Depth of Field and Bokeh

Depth of field and bokeh – two terms that many photographers are pretty sure that they understand but still find hard to define. Let’s spend a bit of time together sorting out why we might care.

Depth of Field and Bokeh

Depth of field is an incredibly important concept for photographers, but as automation has increased, the understanding of, and ability to pre-visualize depth of field, have decreased. Depth of field is the zone of acceptable sharp focus within a photo. This zone begins at the distance where focus is achieved and extends both towards the camera and away from the camera.

Depth of Field has three major influences. The first is the aperture of the lens. To keep things simple, the smaller the aperture at any measured distance, the more depth of field you get. So a photograph made of a subject eight feet away with the aperture at f/8 will have less depth of field than the same photograph made at the same distance and with all other parameters the same at an aperture of f/16. The first guideline for depth of field is smaller aperture drives more depth of field.

The second major influence is the focal length of the lens. Wider focal length lenses produce more depth of field at the same distance and aperture than shorter focal length lenses. In the example of a headshot made at six feet away and at f/8, a lens of focal length 100mm will create an image with more depth of field, than the same shot with the same parameters made with a lens of 200mm focal length. Longer focal length lenses deliver less depth of field all other considerations identical.

The third major influence is the distance to the subject. A 200mm lens at f/8 delivers less depth of field with a subject distance of five feet than with a subject distance of fifteen feet. The closer to the subject, the less depth of field all other considerations fixed.

It can be argued that a fourth influence is camera sensor size. Although this can seem true at first glance, technically this influence is due more to the fact that the same focal length lens on a smaller sensor camera creates a ‘cropping effect’, which in turn forces the photographer to step further back to make a photo with the desired composition, thus changing the distance to the subject.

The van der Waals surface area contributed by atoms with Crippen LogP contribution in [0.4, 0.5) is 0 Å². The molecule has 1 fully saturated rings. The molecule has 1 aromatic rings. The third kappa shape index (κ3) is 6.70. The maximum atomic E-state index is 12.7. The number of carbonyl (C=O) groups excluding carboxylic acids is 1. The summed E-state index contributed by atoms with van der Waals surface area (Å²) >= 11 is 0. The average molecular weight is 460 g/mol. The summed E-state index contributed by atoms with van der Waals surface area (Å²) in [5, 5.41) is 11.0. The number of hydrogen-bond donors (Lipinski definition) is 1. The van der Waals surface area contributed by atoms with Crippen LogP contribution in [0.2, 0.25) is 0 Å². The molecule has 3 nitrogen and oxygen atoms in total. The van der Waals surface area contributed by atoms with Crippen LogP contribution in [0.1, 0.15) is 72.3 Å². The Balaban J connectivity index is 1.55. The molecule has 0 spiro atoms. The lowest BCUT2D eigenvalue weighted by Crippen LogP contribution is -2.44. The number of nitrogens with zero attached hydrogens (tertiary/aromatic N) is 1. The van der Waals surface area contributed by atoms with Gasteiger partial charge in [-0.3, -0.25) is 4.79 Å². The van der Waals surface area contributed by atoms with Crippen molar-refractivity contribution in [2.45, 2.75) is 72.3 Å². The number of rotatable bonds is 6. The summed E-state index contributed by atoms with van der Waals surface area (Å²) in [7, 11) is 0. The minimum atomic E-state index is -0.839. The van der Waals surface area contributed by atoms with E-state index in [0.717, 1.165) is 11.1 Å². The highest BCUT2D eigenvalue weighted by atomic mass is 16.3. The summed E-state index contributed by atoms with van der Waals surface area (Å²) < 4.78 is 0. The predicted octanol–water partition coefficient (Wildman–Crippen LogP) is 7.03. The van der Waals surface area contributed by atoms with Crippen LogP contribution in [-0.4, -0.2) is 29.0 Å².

Now start mixing things up using different focal lengths, different apertures different camera to subject distances and you unleash the magic and power of depth of field. By manipulating these variables you can leverage how much, or how little depth of field you have in your image.

Some cameras have what is called depth of field preview. When we look through a DSLR camera’s optical viewfinder, we see the image coming through the lens wide open, therefore we see the least amount of depth of field. When we press the depth of field preview button, the optical image gets darker because we are closing the lens down to the aperture we will be using when we make the image – for example, at f/11.

However, on close observation, you will see elements of the image that were out of focus in the standard view, become sharp and in focus when the preview button is pressed. We refer to this as the stopping down of the lens for preview. It works brilliantly, but takes some practice to become usable. Electronic viewfinders and Live View modes sometimes show you the actual depth of field directly, sometimes they don’t. You’ll need to check your manual to find out what your camera does.

If you’ve ever used a lens with an aperture control ring and manual focus, you may have noticed a scale that appeared to bracket the f/stop settings, perhaps reading 22-16-11-8-5.6-2.8 a center marker, and then 2.8-5.6-8-11-16-22. When you focus on your subject, the distance indicator shows the distance to the subject. Then you would check the distances under the aperture numbers that you are using, and discover the approximate close focus and far focus points. Implementation varied by manufacturer because different manufacturer’s lenses rotated in different directions. This range of distance is the depth of field for that lens at that distance at that aperture. It’s a marvellous learning tool but sadly most manufacturers have long since dropped the scale from the lenses, to the detriment of growing photographers everywhere.